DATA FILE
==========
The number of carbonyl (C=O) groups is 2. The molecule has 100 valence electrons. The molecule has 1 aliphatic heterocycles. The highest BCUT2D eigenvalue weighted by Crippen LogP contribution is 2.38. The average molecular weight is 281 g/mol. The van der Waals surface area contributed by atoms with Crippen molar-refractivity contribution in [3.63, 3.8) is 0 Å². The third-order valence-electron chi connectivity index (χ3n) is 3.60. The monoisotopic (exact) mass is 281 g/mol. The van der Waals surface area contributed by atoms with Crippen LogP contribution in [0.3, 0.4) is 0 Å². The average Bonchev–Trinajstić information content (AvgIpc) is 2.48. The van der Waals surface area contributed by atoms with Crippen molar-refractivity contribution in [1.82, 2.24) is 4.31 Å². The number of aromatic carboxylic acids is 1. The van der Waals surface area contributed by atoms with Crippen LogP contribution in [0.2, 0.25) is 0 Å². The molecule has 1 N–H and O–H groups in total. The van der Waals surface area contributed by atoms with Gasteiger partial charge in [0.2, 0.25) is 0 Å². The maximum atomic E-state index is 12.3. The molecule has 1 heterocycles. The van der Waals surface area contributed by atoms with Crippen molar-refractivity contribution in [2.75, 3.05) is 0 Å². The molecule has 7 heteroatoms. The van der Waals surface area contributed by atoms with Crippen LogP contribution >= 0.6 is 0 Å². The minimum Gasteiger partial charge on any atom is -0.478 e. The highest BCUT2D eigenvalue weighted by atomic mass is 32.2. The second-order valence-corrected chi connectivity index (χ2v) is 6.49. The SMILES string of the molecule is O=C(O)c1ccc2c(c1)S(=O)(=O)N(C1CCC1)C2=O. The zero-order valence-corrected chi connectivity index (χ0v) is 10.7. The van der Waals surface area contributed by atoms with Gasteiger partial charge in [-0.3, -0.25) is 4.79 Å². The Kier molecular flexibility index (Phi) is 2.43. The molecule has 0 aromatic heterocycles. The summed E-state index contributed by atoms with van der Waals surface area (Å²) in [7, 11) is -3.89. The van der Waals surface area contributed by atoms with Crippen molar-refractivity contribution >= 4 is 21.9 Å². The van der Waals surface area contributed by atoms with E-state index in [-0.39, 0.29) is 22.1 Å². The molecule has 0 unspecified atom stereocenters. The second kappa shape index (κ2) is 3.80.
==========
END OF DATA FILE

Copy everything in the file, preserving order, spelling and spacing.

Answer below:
The number of carbonyl (C=O) groups is 2. The molecule has 100 valence electrons. The molecule has 1 aliphatic heterocycles. The highest BCUT2D eigenvalue weighted by Crippen LogP contribution is 2.38. The average molecular weight is 281 g/mol. The van der Waals surface area contributed by atoms with Crippen molar-refractivity contribution in [3.63, 3.8) is 0 Å². The third-order valence-electron chi connectivity index (χ3n) is 3.60. The monoisotopic (exact) mass is 281 g/mol. The van der Waals surface area contributed by atoms with Crippen LogP contribution in [0.3, 0.4) is 0 Å². The average Bonchev–Trinajstić information content (AvgIpc) is 2.48. The van der Waals surface area contributed by atoms with Crippen molar-refractivity contribution in [1.82, 2.24) is 4.31 Å². The number of aromatic carboxylic acids is 1. The van der Waals surface area contributed by atoms with Crippen LogP contribution in [0.2, 0.25) is 0 Å². The molecule has 1 N–H and O–H groups in total. The van der Waals surface area contributed by atoms with Gasteiger partial charge in [0.2, 0.25) is 0 Å². The maximum atomic E-state index is 12.3. The molecule has 1 heterocycles. The van der Waals surface area contributed by atoms with Crippen molar-refractivity contribution in [2.75, 3.05) is 0 Å². The molecule has 7 heteroatoms. The van der Waals surface area contributed by atoms with Crippen LogP contribution >= 0.6 is 0 Å². The minimum Gasteiger partial charge on any atom is -0.478 e. The highest BCUT2D eigenvalue weighted by atomic mass is 32.2. The second-order valence-corrected chi connectivity index (χ2v) is 6.49. The SMILES string of the molecule is O=C(O)c1ccc2c(c1)S(=O)(=O)N(C1CCC1)C2=O. The zero-order valence-corrected chi connectivity index (χ0v) is 10.7. The van der Waals surface area contributed by atoms with Gasteiger partial charge in [-0.3, -0.25) is 4.79 Å². The Kier molecular flexibility index (Phi) is 2.43. The molecule has 0 aromatic heterocycles. The summed E-state index contributed by atoms with van der Waals surface area (Å²) in [7, 11) is -3.89. The van der Waals surface area contributed by atoms with Crippen molar-refractivity contribution >= 4 is 21.9 Å². The van der Waals surface area contributed by atoms with E-state index in [-0.39, 0.29) is 22.1 Å². The molecule has 0 unspecified atom stereocenters. The second kappa shape index (κ2) is 3.80.